Both Learning Chinese Characters and Chinese Writer claim to be starting with the most frequent characters but, unfortunately, there is not much overlap between the two resources in their first 100 characters. I wish the two resources were coordinated because together they offer an incredibly entertaining way to learn Chinese characters.

Language learning meets gaming! For me that’s new territory and I’m blown away by the potential. I haven’t had much time to do a literature search and haven’t discovered much of a concerted research effort. I would love to hear from any of our readers who are into language learning games to find out what the state of the art is.

Author Ingrid Piller

Dr Ingrid Piller is Professor of Applied Linguistics at Macquarie University, Sydney, Australia. Ingrid’s research expertise is in the fields of intercultural communication, bilingual education and the sociolinguistics of language learning and multilingualism in the contexts of migration and globalization.

More posts by Ingrid Piller
  • I can certainly understand that it is fun to learn some Chinese characters, but learning 2,000 of them? Even with mnemonics it will take an awfully long time. In any case I do have hope that you will get tired of it and might consider your original challenge again. It is interesting to know a bit about how Chinese characters work but there are just too many of them.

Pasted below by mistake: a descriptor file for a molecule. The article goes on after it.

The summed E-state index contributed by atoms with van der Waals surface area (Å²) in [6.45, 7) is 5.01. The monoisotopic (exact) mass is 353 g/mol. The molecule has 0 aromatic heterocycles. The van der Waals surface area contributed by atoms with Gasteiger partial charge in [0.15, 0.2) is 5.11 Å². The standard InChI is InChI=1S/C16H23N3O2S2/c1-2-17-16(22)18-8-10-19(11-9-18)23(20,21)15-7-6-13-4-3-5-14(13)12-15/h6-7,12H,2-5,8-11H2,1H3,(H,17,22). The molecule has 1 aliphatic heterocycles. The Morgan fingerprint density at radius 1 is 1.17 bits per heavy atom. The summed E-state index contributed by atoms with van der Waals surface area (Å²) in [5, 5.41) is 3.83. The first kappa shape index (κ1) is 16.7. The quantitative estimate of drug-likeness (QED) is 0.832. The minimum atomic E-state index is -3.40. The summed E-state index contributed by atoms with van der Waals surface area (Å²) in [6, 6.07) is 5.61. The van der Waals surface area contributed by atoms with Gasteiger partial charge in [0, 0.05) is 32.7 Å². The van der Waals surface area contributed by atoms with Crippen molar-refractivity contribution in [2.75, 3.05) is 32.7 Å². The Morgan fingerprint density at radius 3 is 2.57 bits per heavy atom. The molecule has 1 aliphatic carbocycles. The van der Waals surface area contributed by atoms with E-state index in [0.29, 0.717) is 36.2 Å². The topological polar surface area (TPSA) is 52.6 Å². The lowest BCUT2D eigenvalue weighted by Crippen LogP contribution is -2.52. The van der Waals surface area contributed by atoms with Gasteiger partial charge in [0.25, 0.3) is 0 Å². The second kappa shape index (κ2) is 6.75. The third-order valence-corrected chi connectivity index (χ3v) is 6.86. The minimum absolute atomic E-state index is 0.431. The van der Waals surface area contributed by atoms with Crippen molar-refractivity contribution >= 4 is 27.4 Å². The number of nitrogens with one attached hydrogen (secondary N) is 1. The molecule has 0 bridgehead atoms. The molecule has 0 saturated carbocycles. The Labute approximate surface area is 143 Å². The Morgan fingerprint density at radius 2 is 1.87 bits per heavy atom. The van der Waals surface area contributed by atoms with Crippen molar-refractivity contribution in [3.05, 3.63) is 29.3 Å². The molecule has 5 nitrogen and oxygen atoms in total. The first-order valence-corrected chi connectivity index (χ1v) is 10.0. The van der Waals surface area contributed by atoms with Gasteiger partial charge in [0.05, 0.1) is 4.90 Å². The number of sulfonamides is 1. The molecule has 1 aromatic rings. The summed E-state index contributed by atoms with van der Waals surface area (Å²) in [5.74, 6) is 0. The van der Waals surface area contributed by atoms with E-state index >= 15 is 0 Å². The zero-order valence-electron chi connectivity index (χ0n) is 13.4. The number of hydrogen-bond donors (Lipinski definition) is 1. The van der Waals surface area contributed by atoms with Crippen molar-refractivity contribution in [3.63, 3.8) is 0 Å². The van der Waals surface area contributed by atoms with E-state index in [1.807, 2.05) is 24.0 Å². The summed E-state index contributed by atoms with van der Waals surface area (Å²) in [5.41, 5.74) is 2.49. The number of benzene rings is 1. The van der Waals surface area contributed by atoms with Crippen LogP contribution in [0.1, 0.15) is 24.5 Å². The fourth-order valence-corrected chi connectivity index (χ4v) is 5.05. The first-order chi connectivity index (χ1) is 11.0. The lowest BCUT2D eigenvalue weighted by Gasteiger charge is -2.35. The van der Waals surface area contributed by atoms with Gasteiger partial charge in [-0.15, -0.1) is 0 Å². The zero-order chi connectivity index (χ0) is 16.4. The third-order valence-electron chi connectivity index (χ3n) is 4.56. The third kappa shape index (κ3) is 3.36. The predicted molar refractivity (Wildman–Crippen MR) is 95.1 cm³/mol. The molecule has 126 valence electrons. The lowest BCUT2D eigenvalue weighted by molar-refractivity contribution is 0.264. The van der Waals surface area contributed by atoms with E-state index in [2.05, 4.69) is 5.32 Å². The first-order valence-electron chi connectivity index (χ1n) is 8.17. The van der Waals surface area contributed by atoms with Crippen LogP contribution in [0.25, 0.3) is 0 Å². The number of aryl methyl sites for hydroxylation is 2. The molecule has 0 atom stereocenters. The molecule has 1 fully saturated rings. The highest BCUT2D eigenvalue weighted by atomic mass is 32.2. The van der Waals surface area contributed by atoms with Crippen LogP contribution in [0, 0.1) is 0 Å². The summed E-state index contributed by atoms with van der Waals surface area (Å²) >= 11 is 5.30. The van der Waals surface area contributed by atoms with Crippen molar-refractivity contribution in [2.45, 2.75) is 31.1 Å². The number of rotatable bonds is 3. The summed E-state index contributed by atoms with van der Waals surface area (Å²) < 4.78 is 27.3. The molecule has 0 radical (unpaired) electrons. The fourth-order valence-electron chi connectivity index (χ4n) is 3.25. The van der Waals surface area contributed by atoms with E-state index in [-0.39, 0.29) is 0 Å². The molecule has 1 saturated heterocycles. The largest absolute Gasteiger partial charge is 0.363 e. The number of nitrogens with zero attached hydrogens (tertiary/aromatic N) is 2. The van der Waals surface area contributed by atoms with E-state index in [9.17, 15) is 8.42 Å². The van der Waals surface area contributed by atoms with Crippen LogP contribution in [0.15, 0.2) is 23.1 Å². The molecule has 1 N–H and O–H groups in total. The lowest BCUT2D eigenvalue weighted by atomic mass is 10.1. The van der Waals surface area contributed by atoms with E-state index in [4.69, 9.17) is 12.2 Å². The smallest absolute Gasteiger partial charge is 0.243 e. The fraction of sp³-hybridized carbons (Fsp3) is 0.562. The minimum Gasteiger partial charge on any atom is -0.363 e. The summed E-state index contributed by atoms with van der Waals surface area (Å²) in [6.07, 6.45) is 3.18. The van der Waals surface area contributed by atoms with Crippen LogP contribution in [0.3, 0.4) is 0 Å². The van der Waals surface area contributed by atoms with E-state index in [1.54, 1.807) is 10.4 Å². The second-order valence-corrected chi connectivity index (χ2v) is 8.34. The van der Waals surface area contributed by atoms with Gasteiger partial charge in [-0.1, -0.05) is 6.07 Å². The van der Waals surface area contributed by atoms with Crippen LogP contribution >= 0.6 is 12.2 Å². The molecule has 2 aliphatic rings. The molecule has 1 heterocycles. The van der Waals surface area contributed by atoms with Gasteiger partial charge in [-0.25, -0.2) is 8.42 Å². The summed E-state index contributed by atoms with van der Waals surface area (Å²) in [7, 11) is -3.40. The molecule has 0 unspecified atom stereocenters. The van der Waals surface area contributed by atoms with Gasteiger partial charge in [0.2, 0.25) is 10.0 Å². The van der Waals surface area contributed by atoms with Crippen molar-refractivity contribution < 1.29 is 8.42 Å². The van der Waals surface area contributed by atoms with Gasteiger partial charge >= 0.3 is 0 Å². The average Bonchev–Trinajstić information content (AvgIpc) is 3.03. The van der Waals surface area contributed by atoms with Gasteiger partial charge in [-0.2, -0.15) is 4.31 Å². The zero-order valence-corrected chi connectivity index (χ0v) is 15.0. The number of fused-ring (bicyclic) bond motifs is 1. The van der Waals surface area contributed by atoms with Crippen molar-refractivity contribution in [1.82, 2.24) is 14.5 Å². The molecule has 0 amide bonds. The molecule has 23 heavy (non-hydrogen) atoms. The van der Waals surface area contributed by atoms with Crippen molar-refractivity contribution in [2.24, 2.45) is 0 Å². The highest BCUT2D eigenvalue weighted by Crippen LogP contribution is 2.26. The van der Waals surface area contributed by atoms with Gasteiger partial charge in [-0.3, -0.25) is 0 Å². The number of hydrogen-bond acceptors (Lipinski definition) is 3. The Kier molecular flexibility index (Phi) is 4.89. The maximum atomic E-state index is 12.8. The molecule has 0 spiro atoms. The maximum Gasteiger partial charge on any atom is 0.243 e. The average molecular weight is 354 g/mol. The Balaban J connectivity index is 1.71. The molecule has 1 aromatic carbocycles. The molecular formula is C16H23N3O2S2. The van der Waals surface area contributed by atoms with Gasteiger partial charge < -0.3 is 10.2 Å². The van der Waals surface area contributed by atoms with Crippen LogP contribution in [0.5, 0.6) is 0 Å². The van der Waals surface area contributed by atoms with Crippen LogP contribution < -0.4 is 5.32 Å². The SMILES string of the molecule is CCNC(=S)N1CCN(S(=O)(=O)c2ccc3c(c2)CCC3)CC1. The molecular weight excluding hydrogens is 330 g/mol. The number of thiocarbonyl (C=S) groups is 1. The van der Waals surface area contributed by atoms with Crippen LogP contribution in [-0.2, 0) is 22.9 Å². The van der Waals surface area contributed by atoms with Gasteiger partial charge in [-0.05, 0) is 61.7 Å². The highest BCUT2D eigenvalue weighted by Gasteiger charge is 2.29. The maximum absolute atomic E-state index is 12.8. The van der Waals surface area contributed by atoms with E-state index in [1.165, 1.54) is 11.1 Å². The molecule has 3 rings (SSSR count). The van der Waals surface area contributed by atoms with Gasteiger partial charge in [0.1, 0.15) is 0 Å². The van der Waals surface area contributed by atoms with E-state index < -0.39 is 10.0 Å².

Esperanto is said to be easy to learn, but that’s in comparison with national languages. Learning any complete language is quite a challenge and the time needed will vary a lot from person to person.

  • Thanks for the link, Ingrid
    I’d be glad to chat with anyone whose interested in Esperanto 🙂
    I love Chinese characters too, it’s such fun to see how the parts combine to make a sort of poetic sense that you don’t see coming! I learned some while I was in Hainan for a month early this year as part of a complex of Esperanto classes there. It was a fascinating experience all ’round.

  • Angela Turzynski-Azimi

    How long it will take comes down to all kinds of factors, not least of which are motivation and perseverance, and perhaps most importantly, letting go of the idea of how long it will take! The notion that there are too many of them is an interesting one … even when we consider that the true number is somewhat higher than 2,000!

  • If you learn Esperanto first before embarking into Chinese, that would save you more time in grammar. The beginning of Chinese is interesting, on Chinese character, as Chinese language developed from the shape and size of the things you can see or imagine, 云, it was not written in this form as there is a rain 雨 on top of the place, 雲.By using computer would just be able to read but not able to write well unless one practises 1000 of times of writing the same word to engrave into the mind.

  • Li Jia